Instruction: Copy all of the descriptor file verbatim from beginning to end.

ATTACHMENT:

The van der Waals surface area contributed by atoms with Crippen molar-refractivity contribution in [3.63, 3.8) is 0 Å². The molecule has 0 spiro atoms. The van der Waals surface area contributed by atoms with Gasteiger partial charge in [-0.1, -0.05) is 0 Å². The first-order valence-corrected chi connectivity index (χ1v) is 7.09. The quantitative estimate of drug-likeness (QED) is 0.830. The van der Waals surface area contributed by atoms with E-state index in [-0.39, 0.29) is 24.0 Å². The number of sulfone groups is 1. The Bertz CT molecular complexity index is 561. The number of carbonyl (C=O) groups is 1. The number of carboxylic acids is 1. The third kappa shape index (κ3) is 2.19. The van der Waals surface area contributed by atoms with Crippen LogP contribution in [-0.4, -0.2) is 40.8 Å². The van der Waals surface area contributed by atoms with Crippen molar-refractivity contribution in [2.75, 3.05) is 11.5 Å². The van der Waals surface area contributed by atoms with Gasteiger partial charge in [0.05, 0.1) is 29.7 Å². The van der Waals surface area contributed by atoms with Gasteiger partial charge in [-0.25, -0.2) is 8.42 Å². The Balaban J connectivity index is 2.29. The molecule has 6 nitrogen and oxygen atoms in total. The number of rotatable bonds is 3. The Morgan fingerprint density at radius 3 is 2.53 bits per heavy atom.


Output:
The van der Waals surface area contributed by atoms with Crippen molar-refractivity contribution in [3.63, 3.8) is 0 Å². The molecule has 0 spiro atoms. The van der Waals surface area contributed by atoms with Gasteiger partial charge in [-0.1, -0.05) is 0 Å². The first-order valence-corrected chi connectivity index (χ1v) is 7.09. The quantitative estimate of drug-likeness (QED) is 0.830. The van der Waals surface area contributed by atoms with E-state index in [-0.39, 0.29) is 24.0 Å². The number of sulfone groups is 1. The Bertz CT molecular complexity index is 561. The number of carbonyl (C=O) groups is 1. The number of carboxylic acids is 1. The third kappa shape index (κ3) is 2.19. The van der Waals surface area contributed by atoms with Crippen LogP contribution in [-0.4, -0.2) is 40.8 Å². The van der Waals surface area contributed by atoms with Crippen molar-refractivity contribution in [2.75, 3.05) is 11.5 Å². The van der Waals surface area contributed by atoms with Gasteiger partial charge in [0.05, 0.1) is 29.7 Å². The van der Waals surface area contributed by atoms with Gasteiger partial charge in [-0.25, -0.2) is 8.42 Å². The Balaban J connectivity index is 2.29. The molecule has 6 nitrogen and oxygen atoms in total. The number of rotatable bonds is 3. The Morgan fingerprint density at radius 3 is 2.53 bits per heavy atom.